Abstract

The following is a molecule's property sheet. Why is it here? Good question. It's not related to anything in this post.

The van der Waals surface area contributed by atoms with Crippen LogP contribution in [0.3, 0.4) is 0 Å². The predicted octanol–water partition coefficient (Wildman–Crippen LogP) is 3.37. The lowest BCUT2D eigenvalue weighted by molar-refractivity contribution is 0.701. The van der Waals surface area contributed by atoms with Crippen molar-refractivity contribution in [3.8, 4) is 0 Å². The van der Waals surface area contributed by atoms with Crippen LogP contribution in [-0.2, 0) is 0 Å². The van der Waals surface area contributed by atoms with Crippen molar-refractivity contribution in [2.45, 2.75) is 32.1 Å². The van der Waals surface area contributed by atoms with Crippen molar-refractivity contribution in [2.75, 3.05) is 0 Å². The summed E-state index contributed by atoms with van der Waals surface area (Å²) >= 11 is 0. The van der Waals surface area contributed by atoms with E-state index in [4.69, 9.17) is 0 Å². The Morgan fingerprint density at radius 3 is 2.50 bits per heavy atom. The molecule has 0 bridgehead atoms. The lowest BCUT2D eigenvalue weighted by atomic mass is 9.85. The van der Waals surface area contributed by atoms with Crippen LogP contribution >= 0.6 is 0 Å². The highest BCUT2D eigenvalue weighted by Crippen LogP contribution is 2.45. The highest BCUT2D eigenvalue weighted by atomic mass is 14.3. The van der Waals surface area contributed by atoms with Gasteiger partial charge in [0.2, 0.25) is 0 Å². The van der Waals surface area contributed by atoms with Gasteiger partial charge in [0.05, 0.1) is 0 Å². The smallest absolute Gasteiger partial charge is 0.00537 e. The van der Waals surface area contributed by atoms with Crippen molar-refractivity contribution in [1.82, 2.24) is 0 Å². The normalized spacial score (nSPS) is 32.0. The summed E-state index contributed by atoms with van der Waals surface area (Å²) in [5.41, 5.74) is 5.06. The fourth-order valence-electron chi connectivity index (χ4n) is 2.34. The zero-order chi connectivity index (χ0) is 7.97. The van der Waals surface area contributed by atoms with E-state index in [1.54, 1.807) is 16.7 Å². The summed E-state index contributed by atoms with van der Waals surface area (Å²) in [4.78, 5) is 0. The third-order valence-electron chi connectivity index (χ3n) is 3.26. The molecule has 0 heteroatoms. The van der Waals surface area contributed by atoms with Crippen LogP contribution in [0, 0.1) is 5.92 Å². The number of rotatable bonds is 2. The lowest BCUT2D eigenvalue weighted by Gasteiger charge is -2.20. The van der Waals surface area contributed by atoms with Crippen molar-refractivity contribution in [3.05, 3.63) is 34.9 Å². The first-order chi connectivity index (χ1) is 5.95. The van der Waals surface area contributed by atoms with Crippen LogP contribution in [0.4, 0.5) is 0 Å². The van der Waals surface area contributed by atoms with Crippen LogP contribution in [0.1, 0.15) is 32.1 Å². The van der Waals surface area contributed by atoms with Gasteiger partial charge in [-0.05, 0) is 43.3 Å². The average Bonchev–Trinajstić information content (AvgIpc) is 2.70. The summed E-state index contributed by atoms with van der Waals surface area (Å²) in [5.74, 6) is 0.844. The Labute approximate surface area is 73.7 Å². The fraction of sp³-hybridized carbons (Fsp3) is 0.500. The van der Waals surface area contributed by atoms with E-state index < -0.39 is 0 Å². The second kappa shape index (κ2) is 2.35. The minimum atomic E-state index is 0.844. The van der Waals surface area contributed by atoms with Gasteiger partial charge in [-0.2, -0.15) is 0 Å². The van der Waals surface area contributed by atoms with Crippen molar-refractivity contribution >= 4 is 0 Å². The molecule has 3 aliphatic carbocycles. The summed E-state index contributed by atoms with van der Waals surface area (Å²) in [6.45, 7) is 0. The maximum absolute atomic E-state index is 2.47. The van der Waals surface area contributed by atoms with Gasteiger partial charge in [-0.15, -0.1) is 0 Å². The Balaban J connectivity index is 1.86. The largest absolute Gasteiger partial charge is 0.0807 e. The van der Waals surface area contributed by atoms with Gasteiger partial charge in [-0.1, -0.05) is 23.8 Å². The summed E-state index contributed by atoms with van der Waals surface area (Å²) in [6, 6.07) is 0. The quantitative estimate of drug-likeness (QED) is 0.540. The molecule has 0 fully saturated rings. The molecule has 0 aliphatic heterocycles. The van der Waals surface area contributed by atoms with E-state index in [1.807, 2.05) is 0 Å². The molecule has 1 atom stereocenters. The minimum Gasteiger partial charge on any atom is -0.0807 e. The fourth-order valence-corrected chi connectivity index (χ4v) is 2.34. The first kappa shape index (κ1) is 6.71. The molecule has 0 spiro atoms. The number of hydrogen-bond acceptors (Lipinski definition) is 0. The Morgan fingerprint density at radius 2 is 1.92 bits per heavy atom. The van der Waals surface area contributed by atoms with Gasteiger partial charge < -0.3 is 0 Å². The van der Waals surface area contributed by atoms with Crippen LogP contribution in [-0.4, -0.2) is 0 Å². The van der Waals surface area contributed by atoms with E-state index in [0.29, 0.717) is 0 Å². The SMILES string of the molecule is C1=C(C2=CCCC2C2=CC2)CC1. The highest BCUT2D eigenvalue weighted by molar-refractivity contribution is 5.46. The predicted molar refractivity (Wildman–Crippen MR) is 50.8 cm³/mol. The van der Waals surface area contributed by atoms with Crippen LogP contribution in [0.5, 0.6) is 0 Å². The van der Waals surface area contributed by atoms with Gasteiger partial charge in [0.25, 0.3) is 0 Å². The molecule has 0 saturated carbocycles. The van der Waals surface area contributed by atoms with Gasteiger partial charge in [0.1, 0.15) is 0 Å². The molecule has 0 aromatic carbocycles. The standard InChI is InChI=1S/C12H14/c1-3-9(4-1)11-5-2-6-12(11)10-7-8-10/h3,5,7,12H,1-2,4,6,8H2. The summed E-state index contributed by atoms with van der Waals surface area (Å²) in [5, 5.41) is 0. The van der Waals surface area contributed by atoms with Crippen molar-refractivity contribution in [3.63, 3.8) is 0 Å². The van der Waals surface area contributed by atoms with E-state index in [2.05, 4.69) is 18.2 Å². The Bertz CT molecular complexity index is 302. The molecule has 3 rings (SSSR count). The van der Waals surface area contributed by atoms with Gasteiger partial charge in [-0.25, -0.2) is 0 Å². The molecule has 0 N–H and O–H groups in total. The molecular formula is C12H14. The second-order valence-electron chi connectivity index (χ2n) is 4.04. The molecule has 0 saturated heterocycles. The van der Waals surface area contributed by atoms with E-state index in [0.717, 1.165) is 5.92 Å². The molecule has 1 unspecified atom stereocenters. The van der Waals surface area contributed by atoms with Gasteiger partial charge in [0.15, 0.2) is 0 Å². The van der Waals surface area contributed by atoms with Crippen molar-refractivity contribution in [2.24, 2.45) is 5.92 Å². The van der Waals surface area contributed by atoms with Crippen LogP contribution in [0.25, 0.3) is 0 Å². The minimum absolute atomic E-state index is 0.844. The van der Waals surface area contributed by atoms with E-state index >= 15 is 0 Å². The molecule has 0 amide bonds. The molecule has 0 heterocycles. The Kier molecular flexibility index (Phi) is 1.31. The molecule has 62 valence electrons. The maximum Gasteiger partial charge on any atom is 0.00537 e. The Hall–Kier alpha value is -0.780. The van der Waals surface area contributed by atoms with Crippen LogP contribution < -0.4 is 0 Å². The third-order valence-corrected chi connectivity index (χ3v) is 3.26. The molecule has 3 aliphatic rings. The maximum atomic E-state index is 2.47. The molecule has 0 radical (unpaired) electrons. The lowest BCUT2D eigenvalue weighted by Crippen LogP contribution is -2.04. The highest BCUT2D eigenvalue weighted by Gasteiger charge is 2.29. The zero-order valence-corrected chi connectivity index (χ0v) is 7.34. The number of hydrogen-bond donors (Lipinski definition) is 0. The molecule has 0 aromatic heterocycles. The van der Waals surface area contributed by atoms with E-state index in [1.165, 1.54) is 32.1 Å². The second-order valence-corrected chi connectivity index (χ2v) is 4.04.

Thirteen strong-motion accelerographs sited in a permanent array at the Idaho National Engineering Laboratory (INEL) were the closest instruments to the MS = 7.3 1983 Borah Peak, Idaho, earthquake. They recorded the event at epicentral distances of 90 to 110 km. The peak horizontal accelerations or peak ground accelerations (PGAs) at the basement and free-field sites of the array ranged from 0.022 to 0.078 g. For 2 weeks after the main shock, the U.S. Geological Survey maintained an array of digital seismographs in the epicentral area; these instruments recorded six large aftershocks at epicentral distances of 4 to 45 km. The largest of these aftershocks also triggered four accelerographs in the INEL array. PGAs for the main shock are estimated by two separate analyses. First, the attenuation of the PGAs from the largest aftershock is used to extrapolate the far-field PGA into the near-field, obtaining estimates of 0.54, 0.58, 0.21, and 0.24 g at epicentral distances of 11, 12, 16, and 18 km, respectively. Second, paired recordings for a set of small aftershocks, obtained from a near-field station (U.S. Geological Survey portable instrument) and a far-field station (INEL telemetered station), were used together with an INEL main shock acceleration time history to generate four synthetic accelerograms for a hypothetical recording site 18 km southeast of the main shock. The PGAs measured from these synthetic accelerograms are 0.08, 0.14, 0.15, and 0.23 g.

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